Morgan Stanley Ups Brocade

The Bank likes the long-term picture for Brocade but is concerned about visibility for 2001

July 25, 2001

2 Min Read
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Morgan Stanley Dean Witter & Co.s decision to upgrade Brocade Communications Systems Inc. (Nasdaq: BRCD) came as a surprise to the market Tuesday in the light of recent missed earnings and gloomy projections from EMC Corp. (NYSE: EMC) and Veritas Software Corp. (Nasdaq: VRTS) (see EMC Hammered).

The Wall Street investment bank upgraded the stock to Outperform from Neutral and set a price target of $36. At 4:00pm EDT Brocade’s stock was at $29.18, up 3.81 percent against the previous day of trading.

While saying it remained concerned about visibility in 2001, Morgan Stanley says it sees the stock as oversold and expects investors to look at the longer-term picture. "We believe that over the next 12 months we will see a recovery in enterprise spending, particularly in the storage networking space, and are encouraging investors to start building positions," the firm’s report states.

Morgan Stanley also revised its EPS estimates for Brocade slightly downward, to $0.28 from $0.30 for 2001, and to $0.47 from $0.51 for 2002.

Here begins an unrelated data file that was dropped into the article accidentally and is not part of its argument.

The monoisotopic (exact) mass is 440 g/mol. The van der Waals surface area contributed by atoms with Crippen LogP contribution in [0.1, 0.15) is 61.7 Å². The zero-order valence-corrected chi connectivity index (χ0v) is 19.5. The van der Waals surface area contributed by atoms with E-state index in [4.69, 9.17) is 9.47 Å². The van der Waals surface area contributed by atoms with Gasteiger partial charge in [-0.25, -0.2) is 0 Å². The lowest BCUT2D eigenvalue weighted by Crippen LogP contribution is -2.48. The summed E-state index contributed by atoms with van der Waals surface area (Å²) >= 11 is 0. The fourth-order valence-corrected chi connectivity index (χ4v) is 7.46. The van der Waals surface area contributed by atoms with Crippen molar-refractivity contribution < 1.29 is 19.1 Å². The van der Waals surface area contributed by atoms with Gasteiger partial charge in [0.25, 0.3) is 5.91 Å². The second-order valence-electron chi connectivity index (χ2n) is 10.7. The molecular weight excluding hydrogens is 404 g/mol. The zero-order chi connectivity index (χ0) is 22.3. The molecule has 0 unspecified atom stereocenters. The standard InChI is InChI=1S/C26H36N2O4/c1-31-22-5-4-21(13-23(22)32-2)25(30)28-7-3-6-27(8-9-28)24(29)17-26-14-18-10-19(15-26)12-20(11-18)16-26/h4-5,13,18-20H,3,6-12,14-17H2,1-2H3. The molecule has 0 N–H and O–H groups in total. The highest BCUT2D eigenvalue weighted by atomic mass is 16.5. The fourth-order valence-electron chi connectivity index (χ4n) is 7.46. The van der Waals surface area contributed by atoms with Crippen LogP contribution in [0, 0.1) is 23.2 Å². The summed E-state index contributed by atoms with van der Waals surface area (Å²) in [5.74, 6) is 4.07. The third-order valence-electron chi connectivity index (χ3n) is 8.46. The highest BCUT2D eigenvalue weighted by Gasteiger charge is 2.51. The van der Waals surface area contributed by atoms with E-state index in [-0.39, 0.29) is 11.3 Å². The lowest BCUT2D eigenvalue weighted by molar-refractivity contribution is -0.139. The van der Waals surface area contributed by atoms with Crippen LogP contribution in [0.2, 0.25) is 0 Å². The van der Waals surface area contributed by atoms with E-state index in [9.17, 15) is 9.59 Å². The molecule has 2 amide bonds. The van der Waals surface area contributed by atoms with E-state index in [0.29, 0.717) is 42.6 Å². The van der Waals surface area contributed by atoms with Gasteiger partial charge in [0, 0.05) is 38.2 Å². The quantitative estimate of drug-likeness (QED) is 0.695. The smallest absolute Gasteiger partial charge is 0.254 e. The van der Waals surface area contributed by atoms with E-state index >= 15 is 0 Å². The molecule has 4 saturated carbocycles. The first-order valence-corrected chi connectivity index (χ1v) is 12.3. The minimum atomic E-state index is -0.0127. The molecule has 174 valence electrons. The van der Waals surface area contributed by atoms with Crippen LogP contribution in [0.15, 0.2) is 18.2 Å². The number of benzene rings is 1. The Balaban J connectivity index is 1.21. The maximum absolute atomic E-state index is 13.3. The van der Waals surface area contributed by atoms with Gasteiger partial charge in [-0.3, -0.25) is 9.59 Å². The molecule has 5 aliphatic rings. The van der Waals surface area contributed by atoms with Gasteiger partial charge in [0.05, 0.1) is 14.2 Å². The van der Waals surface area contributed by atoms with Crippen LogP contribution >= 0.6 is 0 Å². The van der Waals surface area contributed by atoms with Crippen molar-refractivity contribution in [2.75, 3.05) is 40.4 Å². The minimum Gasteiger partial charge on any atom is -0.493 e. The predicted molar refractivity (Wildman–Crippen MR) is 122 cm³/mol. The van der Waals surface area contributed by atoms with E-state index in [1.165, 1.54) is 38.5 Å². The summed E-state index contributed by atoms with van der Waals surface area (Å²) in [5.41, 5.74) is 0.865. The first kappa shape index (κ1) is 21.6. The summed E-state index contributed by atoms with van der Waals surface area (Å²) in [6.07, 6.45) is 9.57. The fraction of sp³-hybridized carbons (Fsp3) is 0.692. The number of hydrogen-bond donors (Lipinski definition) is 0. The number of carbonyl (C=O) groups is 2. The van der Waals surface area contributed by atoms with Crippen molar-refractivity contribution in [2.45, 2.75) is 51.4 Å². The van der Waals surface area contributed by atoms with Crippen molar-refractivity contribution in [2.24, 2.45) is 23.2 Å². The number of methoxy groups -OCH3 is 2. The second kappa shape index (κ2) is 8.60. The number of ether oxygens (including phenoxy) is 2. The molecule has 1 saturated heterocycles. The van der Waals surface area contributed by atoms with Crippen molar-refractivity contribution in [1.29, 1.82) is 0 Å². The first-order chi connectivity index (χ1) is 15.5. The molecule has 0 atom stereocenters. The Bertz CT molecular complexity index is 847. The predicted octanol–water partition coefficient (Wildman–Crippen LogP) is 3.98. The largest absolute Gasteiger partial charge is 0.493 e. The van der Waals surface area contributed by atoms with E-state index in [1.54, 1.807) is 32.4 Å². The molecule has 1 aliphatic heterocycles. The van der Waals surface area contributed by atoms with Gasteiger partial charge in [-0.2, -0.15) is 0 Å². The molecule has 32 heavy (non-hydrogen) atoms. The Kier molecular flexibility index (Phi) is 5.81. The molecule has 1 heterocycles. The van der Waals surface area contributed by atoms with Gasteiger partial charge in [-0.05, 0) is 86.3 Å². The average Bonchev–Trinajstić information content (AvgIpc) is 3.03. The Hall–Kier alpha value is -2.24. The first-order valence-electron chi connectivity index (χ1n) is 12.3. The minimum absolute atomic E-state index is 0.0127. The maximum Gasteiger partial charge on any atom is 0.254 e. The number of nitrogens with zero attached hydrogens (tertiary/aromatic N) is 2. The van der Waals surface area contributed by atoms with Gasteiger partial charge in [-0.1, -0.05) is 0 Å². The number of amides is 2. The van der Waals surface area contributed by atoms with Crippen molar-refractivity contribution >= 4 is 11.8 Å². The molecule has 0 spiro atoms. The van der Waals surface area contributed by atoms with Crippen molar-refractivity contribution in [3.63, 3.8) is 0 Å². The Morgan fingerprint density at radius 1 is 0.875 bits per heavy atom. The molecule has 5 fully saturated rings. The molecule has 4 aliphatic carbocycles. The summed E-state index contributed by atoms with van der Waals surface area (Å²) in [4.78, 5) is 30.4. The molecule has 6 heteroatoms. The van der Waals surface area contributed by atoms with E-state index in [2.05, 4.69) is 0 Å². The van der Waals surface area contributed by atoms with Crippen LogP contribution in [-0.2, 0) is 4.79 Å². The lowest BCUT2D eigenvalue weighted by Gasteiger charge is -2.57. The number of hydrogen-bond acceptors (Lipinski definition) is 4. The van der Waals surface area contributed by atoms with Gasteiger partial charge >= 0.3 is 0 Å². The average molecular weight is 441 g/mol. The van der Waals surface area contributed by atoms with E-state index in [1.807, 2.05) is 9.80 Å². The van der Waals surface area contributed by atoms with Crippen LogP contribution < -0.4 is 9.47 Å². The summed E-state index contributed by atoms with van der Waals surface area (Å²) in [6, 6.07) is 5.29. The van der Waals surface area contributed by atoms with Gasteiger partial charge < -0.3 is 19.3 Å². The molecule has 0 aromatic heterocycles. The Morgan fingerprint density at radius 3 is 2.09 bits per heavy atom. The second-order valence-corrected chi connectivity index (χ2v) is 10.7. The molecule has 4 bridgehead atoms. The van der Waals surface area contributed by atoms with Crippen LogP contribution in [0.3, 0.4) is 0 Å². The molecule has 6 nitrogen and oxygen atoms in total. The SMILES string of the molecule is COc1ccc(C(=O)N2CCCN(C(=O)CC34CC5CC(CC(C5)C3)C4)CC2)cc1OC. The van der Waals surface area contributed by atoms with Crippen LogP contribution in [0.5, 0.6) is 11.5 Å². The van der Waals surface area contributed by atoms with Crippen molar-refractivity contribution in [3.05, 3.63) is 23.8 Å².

Overall, the report shows that Morgan Stanley likes the long-term picture for Brocade: “We believe that the valuation is justified by a dominant position in a lightly penetrated market.” MSDW estimates that SANs currently have less than 20 percent market penetration, “which should lead the SAN segments to growth rates higher than the overall storage market,” the report says.”The company is using its dominant position in SAN hardware to entrench its software in the network,” the report adds, noting that Brocade is now investing better than 50 percent of its R&D in software initiatives.

While all this bodes well for Brocade, Morgan Stanley’s upgrade focuses heavily on the FC switch-maker's ability to ship its Silkworm 12000 in large quantities in early 2002. This product will see extensive competition from the startup market, which is something Brocade has little experience of so far.

It sits comfortably on 80 percent of the FC SAN market but its Silkworm 12000 is intended to break it into new markets for connecting storage over gigabit Ethernet and IP -- a sector teeming with promising startups(see Sanera Guns for Brocade).

— Jo Maitland, Senior Editor, Byte and Switch

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